By: Andrei Kurtuy, guest contributor, Co-Founder & CCO of Novoresume.com
For any career, you need a strong resume to help get your foot in the door and lab technicians are no exception. But as someone in the Science Technology Engineering and Math (STEM) field, you may find yourself at a loss about where to begin.
That’s mostly because much of the resume advice out there targets more conventional office jobs, rather than science-related ones.
So, what lab skills are employers looking for? And how do you list them?
Don’t worry – we’ve got you covered.
Not only are there plenty of lab skills that will make your resume stand out to potential employers, but we’ll also show you how to list them effectively.
9 Best Lab Skills for Your Resume
#1. Aseptic technique
The be-all and end-all skill of any lab technician is their aseptic technique. Keeping your workspace clean and your samples free of contamination is the most important skill that any lab will be looking for, which makes it a must for any lab technician’s resume.
#2. Attention to detail
Lab technicians need to be more attentive to detail than most other professionals because their work affects everyone else in the pipeline. Laboratories need people who literally know how important microscopic details are. Getting the tiniest detail wrong while analyzing a sample, for example, could lead to a wrong diagnosis, so paying attention to the details and noticing things others might miss is crucial.
#3. Data entry
Data entry is a transferable skill that comes in handy for many professions, including lab technicians. Whether you’re proficient in a popular product like Microsoft Excel or you’re familiar with specialized software unique to the lab you’ve worked at before, this is worth mentioning. It’s likely you’ll be tracking samples and updating a database at some point in your career.
#4. Equipment maintenance
Knowing how to use a microscope is essential, but keeping your lab equipment clean and running smoothly is just as important. Each lab might have its own unique set up so don’t worry if you don’t know how to use everything. Your employer will appreciate your willingness to learn how to keep the equipment clean and functioning, not your existing know-how.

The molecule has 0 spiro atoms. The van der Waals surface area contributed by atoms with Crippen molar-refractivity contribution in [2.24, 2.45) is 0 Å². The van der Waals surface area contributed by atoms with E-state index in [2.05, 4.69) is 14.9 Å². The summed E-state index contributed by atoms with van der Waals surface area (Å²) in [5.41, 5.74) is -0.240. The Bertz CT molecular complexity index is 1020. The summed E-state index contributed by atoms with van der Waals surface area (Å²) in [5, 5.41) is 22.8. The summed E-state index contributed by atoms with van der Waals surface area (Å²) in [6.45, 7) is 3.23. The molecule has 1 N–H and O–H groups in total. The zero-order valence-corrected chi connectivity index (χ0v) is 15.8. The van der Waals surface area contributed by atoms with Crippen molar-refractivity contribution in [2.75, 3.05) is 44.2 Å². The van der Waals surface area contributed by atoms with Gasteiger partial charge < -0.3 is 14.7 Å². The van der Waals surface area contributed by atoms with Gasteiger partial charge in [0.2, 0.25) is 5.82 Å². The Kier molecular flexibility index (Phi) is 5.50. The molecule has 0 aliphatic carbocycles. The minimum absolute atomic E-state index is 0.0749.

#5. Analytical skills
Lab technicians are constantly required to conduct scientific investigations on the job. They have to collect samples and analyze them for reliable results. Keeping up with relevant industry trends and developments is another way to keep your analytical skills sharp and be able to improve the quality of the lab’s procedures.
#6. Customer service
Politeness, patience, and clear communication go a long way as medical lab technician skills. Any customer service training you’ve attained might help you tremendously here. Whether you’re taking samples from a patient yourself or conveying lab results in lay speak, customer service will be a key element of your workflow in any lab.
Lab technicians are among those professionals who are constantly applying math in their work. Math is an important skill for a clinical lab technician since it comes in handy with various job responsibilities, including unit conversions and making solutions from powder.
While you might spend some time all on your own, hunched over and analyzing a particular sample, your job will mainly consist of working with others. It’s never just you in a lab, which is why your employer will likely be looking for someone who can be an active and helpful member of a team, rather than a lone wolf.
Ultimately, every lab is different and the most important skill you can bring to the table is your ability to adapt to a new environment. Adaptability is the measure by which you will thrive in any lab you end up in. Employers know you probably won’t be an expert at everything in the job description but your ability to learn and understand new protocols is a must.
How to List Lab Skills on Your Resume
Now that you know which lab skills are in high demand, it’s time to make your resume.
Keep in mind the position you’re applying for and use the job listing as a reference – does it mention specific skills? Start there.
You can group your skills by subcategory, such as soft skills (problem-solving, time management, communication) and lab technician hard skills (equipment calibration, sterilization, software proficiency).
For an entry-level lab technician resume, some very basic skills like pipetting might be worth mentioning. If you’re going for a more experienced position, skip the basics – your employer expects you to know them already.
Make sure to add any of your research or fieldwork and mention the techniques you’ve used! Whether it’s specific equipment or interesting projects, it could make a no-experience lab technician resume stick out from the crowd of other applicants.
And here they are, the nine skills that can greatly benefit every lab technician out there.
Pick out the ones required from the position you’re applying for, list them following our tips above, and you’ll be landing your next lab gig in no time!
Looking for assistance with placement? Reach out to our team today!